Understanding the Due Diligence Period in a Real Estate Sale

Let’s say you fall in love with a house at first sight. You’ve gone past crush, and this is love, which can come with all the potential pain of a human love story.

Because just like in love, a background check of sorts – at least asking someone who knows – is an important way to get to know if the date, or the house, is worth pursuing, or if you will find out something you really didn’t want to know.

That background check in home buying is due diligence, and it is the period of time immediately after the purchase offer is accepted and a sale contract to buy the house goes into play.

What is due diligence?

For a buyer, the period of due diligence gives a buyer a chance to get to better know the neighborhood and determine if they are a good fit (are the schools a match, do you enjoy the shopping, are there enough walking/biking trails, etc.).

Inspections will happen during due diligence – something buyers should be aware of – and if anything questionable is found, the seller may want to negotiate a different price to pay for whatever defect was uncovered upon deeper inspection.

There are always risk factors that accompany the purchase of big-ticket items such as homes, but due diligence can eliminate at least some of the potential surprises.

The best due diligence

There are a few tips that can make the time spent after making the offer less stressful.

  • Do due diligence prior to putting in an offer. If you like a house, do as much research as you can before putting in an offer. This not only makes surprises less likely, it also helps avoid the disappointment of finding a dream house, only to learn that mold could prevent you from buying the home.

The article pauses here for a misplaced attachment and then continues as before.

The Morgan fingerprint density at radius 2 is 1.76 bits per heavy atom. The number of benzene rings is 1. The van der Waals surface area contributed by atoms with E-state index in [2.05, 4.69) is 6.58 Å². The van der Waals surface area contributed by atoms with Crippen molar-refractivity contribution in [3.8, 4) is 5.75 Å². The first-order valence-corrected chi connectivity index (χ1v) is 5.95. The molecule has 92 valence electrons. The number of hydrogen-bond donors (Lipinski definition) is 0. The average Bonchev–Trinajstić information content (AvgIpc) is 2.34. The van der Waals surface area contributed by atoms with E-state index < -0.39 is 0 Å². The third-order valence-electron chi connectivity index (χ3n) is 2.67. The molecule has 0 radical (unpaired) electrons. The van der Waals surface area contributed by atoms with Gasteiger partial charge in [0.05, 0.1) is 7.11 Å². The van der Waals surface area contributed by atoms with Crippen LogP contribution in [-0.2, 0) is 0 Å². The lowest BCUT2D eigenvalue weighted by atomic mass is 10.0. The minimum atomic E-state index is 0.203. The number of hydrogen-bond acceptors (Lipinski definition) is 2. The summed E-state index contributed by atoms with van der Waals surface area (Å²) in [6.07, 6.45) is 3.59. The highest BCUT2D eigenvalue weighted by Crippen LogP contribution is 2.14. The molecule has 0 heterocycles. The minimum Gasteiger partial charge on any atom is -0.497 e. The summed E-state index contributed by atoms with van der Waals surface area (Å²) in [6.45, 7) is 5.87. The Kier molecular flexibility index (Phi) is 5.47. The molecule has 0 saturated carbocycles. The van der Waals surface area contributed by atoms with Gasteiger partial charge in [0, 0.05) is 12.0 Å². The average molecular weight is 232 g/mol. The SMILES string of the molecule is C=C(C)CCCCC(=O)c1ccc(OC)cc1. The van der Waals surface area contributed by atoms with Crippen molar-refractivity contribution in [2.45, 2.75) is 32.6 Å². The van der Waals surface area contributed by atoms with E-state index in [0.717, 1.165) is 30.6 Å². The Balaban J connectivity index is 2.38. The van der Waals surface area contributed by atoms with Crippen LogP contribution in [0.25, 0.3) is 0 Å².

1. Know the market. Check to see what similar homes in the area are selling for so you’ll make a fair offer and you won’t be paying more than the market supports.
  2. Make sure that your financing is not only approved, but approved for the best price possible. You don’t want to be paying on your dream home forever. Eventually, even dream homes can become nightmares when the mortgage never seems to go away.
  3. Make sure you can afford it. If it is an investment property, be certain that the income that will be coming in from the property covers the costs; if it is your personal property, make sure too much of your income isn’t going to living expenses.
  • Go to the inspection. Knowing first-hand what needs fixing on your new property will make it easier to line up contractors and add up supplies at your local do-it-yourself store. Getting estimates before closing will let you be certain that your purchase is affordable.
  • Can you get insurance? Make sure that you don’t live in an area prone to fires, hurricanes, or other natural disasters that could prevent you from getting an affordable policy.
  • Is the HOA reasonable? Get to know someone from the homeowner’s association so that you can determine whether or not your HOA is one that will be worth the proposed expenses or not.
  • Records. Make sure that the title insurance is clear and that the land has been plotted out without any signs of potential problems. Neighbors won’t be fun anymore if a small parcel of land becomes something worth arguing about.

Contact a Florida Real Estate Fraud Attorney

A Florida real estate attorney can help you do your due diligence so that your dream home never becomes your nightmare. If you’re in the market for a new home, call Ricardo Rodriguez at Rodriguez Law at (305) 262-8226.

About Rodriguez Law, P.L.

Rodriguez Law, P.L. is dedicated to providing quality personal legal services to our clients. Our reputation for combining quality, knowledge, and technology to deliver efficiency and value makes us one of the most trusted law offices in Miami-Dade and Broward.